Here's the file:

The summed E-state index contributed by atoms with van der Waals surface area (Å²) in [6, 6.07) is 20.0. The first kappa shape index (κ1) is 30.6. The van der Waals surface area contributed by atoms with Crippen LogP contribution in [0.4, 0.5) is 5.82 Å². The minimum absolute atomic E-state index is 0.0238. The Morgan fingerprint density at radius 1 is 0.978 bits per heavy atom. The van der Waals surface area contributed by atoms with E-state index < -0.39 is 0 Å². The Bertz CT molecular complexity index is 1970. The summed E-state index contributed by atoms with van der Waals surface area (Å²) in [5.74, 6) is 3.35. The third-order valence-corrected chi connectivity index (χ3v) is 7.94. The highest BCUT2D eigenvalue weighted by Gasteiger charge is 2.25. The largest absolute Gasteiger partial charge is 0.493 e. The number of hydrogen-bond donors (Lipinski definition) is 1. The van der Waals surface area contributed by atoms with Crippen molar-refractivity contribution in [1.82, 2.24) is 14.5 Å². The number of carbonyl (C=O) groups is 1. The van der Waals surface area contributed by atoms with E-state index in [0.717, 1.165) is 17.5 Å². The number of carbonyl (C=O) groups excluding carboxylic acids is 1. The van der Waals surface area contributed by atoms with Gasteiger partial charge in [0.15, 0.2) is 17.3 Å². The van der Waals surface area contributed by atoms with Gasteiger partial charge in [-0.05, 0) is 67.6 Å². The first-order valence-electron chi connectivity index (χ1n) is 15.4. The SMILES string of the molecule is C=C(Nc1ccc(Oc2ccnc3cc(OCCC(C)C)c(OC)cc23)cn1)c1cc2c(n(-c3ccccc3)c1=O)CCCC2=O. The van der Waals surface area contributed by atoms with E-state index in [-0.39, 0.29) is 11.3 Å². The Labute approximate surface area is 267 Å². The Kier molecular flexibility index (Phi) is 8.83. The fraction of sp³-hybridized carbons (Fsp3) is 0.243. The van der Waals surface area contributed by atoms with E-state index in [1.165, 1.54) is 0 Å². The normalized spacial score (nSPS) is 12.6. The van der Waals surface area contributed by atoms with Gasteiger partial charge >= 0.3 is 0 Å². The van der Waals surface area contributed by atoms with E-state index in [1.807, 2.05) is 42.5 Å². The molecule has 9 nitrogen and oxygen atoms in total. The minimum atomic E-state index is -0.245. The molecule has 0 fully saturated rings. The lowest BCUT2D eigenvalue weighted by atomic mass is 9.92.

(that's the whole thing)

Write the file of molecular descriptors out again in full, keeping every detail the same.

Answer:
The summed E-state index contributed by atoms with van der Waals surface area (Å²) in [6, 6.07) is 20.0. The first kappa shape index (κ1) is 30.6. The van der Waals surface area contributed by atoms with Crippen LogP contribution in [0.4, 0.5) is 5.82 Å². The minimum absolute atomic E-state index is 0.0238. The Morgan fingerprint density at radius 1 is 0.978 bits per heavy atom. The van der Waals surface area contributed by atoms with E-state index < -0.39 is 0 Å². The Bertz CT molecular complexity index is 1970. The summed E-state index contributed by atoms with van der Waals surface area (Å²) in [5.74, 6) is 3.35. The third-order valence-corrected chi connectivity index (χ3v) is 7.94. The highest BCUT2D eigenvalue weighted by Gasteiger charge is 2.25. The largest absolute Gasteiger partial charge is 0.493 e. The number of hydrogen-bond donors (Lipinski definition) is 1. The van der Waals surface area contributed by atoms with Crippen molar-refractivity contribution in [1.82, 2.24) is 14.5 Å². The number of carbonyl (C=O) groups is 1. The van der Waals surface area contributed by atoms with E-state index in [0.717, 1.165) is 17.5 Å². The number of carbonyl (C=O) groups excluding carboxylic acids is 1. The van der Waals surface area contributed by atoms with Gasteiger partial charge in [0.15, 0.2) is 17.3 Å². The van der Waals surface area contributed by atoms with Gasteiger partial charge in [-0.05, 0) is 67.6 Å². The first-order valence-electron chi connectivity index (χ1n) is 15.4. The SMILES string of the molecule is C=C(Nc1ccc(Oc2ccnc3cc(OCCC(C)C)c(OC)cc23)cn1)c1cc2c(n(-c3ccccc3)c1=O)CCCC2=O. The van der Waals surface area contributed by atoms with E-state index in [-0.39, 0.29) is 11.3 Å². The Labute approximate surface area is 267 Å². The Kier molecular flexibility index (Phi) is 8.83. The fraction of sp³-hybridized carbons (Fsp3) is 0.243. The van der Waals surface area contributed by atoms with E-state index in [1.165, 1.54) is 0 Å². The normalized spacial score (nSPS) is 12.6. The van der Waals surface area contributed by atoms with Gasteiger partial charge >= 0.3 is 0 Å². The van der Waals surface area contributed by atoms with E-state index in [1.807, 2.05) is 42.5 Å². The molecule has 9 nitrogen and oxygen atoms in total. The minimum atomic E-state index is -0.245. The molecule has 0 fully saturated rings. The lowest BCUT2D eigenvalue weighted by atomic mass is 9.92.